Two Years Before Global Warming Exceeds 2 Degrees Warming
Unless there is a significant change in emissions there is a strong likelihood that the two degrees temperature ceiling will be exceeded. A UK research programme, named AVOID, has shown that limiting global warming to just under 2 degrees Celsius (globally) above historical levels is possible, yet scientifically and technologically challenging. It is strongly probable that warming will continue to lead to a rise in global temperatures by 4 Celsius degrees by 2100 if nothing is done very soon. A recent discussion I went to shows that the we (the global community) need to reduce the emissions pathways drastically over the next two years to prevent global temperatures rising by more that 2 degrees Celsius. A two degree warming threshold is going to impact many natural environments around the world including the Amazon rain forest and other tropical environments (where methane emissions are going to lead to further feedback events). If the temperature increase is 4 degrees then there will be “these will be irreversible changes” to natural environments (see Avoid’s web site).
A two degree increase in global temperatures will be challenging: 4 degrees of global temperature rises will be very disruptive: wheat production will fall, ocean acidity will increase, cooling requirements will mean a greater demand for energy and coastal flooding will affect over one billion people.
The findings are based upon a number of emission pathway studies and assessments from world-leading scientists.
Main South West Railway Washed Out
In February the main railway was destroyed at Dawlish in Devon, South West England. This was a spectacular failure of the sea wall where the only railway to the south west passes: two railway lines were left suspended over the breach. As a result of Plymouth, Torbay and Cornwall being isolated there is now political pressure to revive an alternative route. Five options have been put forward by Network Rail (see this PDF).
The mainline was submerged in Somerset (the Bristol to Taunton route) and near Crewkerne, Somerset where a landslip closed the only viable route to Exeter. This is the second time in months where resilience of public transport routes have been compromised. The weather has been extreme, but infrastructure needs to be upgraded to cope with more frequent rainfall and extreme storm events that are consistent with Anthropogenic Climate Disruption (ACD). We need to invest now in resilience measures before waiting: if we wait the cost will be several times more expensive just when there are even more competing demands for investment.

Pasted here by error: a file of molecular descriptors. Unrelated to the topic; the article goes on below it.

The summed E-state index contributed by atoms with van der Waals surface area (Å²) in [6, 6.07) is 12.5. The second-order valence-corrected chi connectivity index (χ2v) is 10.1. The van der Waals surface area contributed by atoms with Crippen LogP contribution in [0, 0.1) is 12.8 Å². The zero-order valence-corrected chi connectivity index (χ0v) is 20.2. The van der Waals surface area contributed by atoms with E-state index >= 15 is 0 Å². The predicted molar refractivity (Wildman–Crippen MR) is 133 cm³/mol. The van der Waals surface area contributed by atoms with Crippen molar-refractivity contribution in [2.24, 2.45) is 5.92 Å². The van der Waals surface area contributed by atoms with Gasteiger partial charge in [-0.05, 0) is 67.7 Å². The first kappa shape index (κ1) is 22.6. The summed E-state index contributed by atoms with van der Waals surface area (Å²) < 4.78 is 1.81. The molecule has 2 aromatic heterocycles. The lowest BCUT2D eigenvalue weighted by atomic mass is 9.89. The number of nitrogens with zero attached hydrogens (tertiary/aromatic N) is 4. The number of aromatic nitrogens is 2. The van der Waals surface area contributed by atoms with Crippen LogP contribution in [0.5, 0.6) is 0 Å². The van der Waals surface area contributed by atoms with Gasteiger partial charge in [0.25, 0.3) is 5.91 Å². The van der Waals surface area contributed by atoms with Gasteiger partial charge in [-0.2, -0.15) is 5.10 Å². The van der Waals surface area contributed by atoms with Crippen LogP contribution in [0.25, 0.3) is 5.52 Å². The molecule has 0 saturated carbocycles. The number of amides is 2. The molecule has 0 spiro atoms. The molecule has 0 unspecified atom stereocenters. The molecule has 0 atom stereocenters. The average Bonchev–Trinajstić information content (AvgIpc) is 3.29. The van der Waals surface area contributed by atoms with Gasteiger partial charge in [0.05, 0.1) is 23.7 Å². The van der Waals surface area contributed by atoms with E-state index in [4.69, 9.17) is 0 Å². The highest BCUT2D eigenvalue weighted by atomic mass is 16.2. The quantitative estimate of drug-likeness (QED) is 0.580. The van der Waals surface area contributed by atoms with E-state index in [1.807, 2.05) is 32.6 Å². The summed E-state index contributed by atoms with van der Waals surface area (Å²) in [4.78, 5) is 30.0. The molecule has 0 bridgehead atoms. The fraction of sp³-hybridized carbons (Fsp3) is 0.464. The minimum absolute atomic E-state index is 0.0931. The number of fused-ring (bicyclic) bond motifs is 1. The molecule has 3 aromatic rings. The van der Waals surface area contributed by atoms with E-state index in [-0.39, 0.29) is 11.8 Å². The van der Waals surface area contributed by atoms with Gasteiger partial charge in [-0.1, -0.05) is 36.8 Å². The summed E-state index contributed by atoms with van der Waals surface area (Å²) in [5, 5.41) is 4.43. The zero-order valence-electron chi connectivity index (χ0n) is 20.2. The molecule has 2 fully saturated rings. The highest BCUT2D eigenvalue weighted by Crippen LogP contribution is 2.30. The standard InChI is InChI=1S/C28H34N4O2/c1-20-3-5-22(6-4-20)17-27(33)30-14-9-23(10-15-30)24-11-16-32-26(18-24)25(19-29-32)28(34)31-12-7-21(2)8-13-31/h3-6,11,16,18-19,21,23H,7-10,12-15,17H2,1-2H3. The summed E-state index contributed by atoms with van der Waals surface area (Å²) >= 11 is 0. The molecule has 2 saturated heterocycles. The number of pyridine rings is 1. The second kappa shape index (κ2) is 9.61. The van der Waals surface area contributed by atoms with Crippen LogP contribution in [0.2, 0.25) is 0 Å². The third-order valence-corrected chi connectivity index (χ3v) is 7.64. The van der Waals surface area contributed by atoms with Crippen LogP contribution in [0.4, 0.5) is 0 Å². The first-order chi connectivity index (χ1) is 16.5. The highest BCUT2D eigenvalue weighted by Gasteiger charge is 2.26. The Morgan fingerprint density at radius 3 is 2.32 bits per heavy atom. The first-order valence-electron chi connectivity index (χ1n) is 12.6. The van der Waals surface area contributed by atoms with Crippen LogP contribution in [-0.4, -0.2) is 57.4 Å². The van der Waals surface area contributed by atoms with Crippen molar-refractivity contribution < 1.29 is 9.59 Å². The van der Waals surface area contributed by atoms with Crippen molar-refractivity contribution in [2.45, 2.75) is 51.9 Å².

The washout in Dawlish is not the first one: soon after the line opened there was a major breach of the line in 1853. This is now bridged near a tunnel, Parson’s Tunnel, between Dawlish and Teignmouth.
Update: the railway from Taunton to Bridgwater has re-opened after over a month’s closure from 7 February to 10 March 2014. The main road to Glastonbury remains under water after being flooded in January. Flooding is now a political issue in the South West of the UK.
Ukraine: A Geopolitical Wrangle?
The on-going dispute over Ukraine is a classical geopolitical wrangle with mixed messages and misinformation from both sides. The Russian invasions and incursions are justified by President Putin who is not recognising the new Ukraine Government. There are offers of big sums of money to help the country which is strategically important from an eastern and western perspective. The US are promising aid, as are Europe and Russia. There is a risk of instability across the region if the continuing situation persists: time for diplomatic decisions to be made and agreed for the benefit of all. It is a complex situation on political, economic and social lines with all of these being discussed in context of propaganda from all sides. Where the truth lies is increasingly blurred.
With the annexation of the Crimea, or the Autonomous Republic of Crimea as it has declared itself from March 11 2014, is now split away from Ukraine. Russian military forces have built up in the border here and there is to be a vote on the future of the region that was until very recently part of Ukraine. This split of the region that has many natural resources is also going to add a further layer of complexity to the situation that is gradually, but far from clearly, emerging.